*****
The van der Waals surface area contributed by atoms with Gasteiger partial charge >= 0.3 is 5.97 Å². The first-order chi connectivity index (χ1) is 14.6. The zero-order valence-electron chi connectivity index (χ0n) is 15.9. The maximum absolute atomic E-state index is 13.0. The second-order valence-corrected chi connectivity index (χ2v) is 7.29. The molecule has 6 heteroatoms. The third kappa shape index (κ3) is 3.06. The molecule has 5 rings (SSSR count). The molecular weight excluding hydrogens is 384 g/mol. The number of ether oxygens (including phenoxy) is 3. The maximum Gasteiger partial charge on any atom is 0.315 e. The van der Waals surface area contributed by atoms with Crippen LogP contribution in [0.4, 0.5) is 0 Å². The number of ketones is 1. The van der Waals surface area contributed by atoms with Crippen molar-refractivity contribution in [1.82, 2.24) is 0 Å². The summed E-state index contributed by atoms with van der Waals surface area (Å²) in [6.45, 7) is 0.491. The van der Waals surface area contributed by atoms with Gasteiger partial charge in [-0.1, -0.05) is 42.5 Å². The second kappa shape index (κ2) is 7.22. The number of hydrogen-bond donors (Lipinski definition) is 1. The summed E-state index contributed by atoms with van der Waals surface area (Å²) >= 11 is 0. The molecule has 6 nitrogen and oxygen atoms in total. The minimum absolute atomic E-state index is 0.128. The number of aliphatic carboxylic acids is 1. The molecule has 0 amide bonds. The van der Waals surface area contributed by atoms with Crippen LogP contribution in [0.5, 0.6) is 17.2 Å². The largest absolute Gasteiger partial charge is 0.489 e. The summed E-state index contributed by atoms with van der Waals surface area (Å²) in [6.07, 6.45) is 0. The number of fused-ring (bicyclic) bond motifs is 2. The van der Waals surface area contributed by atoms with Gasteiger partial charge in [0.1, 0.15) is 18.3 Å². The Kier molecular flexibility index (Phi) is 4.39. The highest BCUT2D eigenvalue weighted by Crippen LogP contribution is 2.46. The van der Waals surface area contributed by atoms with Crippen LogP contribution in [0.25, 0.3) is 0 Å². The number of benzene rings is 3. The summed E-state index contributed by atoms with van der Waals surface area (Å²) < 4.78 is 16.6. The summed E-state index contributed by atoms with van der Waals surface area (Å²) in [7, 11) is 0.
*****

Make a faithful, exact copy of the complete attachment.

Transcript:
The van der Waals surface area contributed by atoms with Gasteiger partial charge >= 0.3 is 5.97 Å². The first-order chi connectivity index (χ1) is 14.6. The zero-order valence-electron chi connectivity index (χ0n) is 15.9. The maximum absolute atomic E-state index is 13.0. The second-order valence-corrected chi connectivity index (χ2v) is 7.29. The molecule has 6 heteroatoms. The third kappa shape index (κ3) is 3.06. The molecule has 5 rings (SSSR count). The molecular weight excluding hydrogens is 384 g/mol. The number of ether oxygens (including phenoxy) is 3. The maximum Gasteiger partial charge on any atom is 0.315 e. The van der Waals surface area contributed by atoms with Crippen LogP contribution in [0.4, 0.5) is 0 Å². The number of ketones is 1. The van der Waals surface area contributed by atoms with Crippen molar-refractivity contribution in [1.82, 2.24) is 0 Å². The summed E-state index contributed by atoms with van der Waals surface area (Å²) in [6.45, 7) is 0.491. The van der Waals surface area contributed by atoms with Gasteiger partial charge in [-0.1, -0.05) is 42.5 Å². The second kappa shape index (κ2) is 7.22. The number of hydrogen-bond donors (Lipinski definition) is 1. The summed E-state index contributed by atoms with van der Waals surface area (Å²) >= 11 is 0. The molecule has 6 nitrogen and oxygen atoms in total. The minimum absolute atomic E-state index is 0.128. The number of aliphatic carboxylic acids is 1. The molecule has 0 amide bonds. The van der Waals surface area contributed by atoms with Crippen LogP contribution in [0.5, 0.6) is 17.2 Å². The largest absolute Gasteiger partial charge is 0.489 e. The summed E-state index contributed by atoms with van der Waals surface area (Å²) in [6.07, 6.45) is 0. The number of fused-ring (bicyclic) bond motifs is 2. The van der Waals surface area contributed by atoms with Gasteiger partial charge in [0.1, 0.15) is 18.3 Å². The Kier molecular flexibility index (Phi) is 4.39. The highest BCUT2D eigenvalue weighted by Crippen LogP contribution is 2.46. The van der Waals surface area contributed by atoms with Crippen LogP contribution in [0.25, 0.3) is 0 Å². The number of benzene rings is 3. The summed E-state index contributed by atoms with van der Waals surface area (Å²) < 4.78 is 16.6. The summed E-state index contributed by atoms with van der Waals surface area (Å²) in [7, 11) is 0.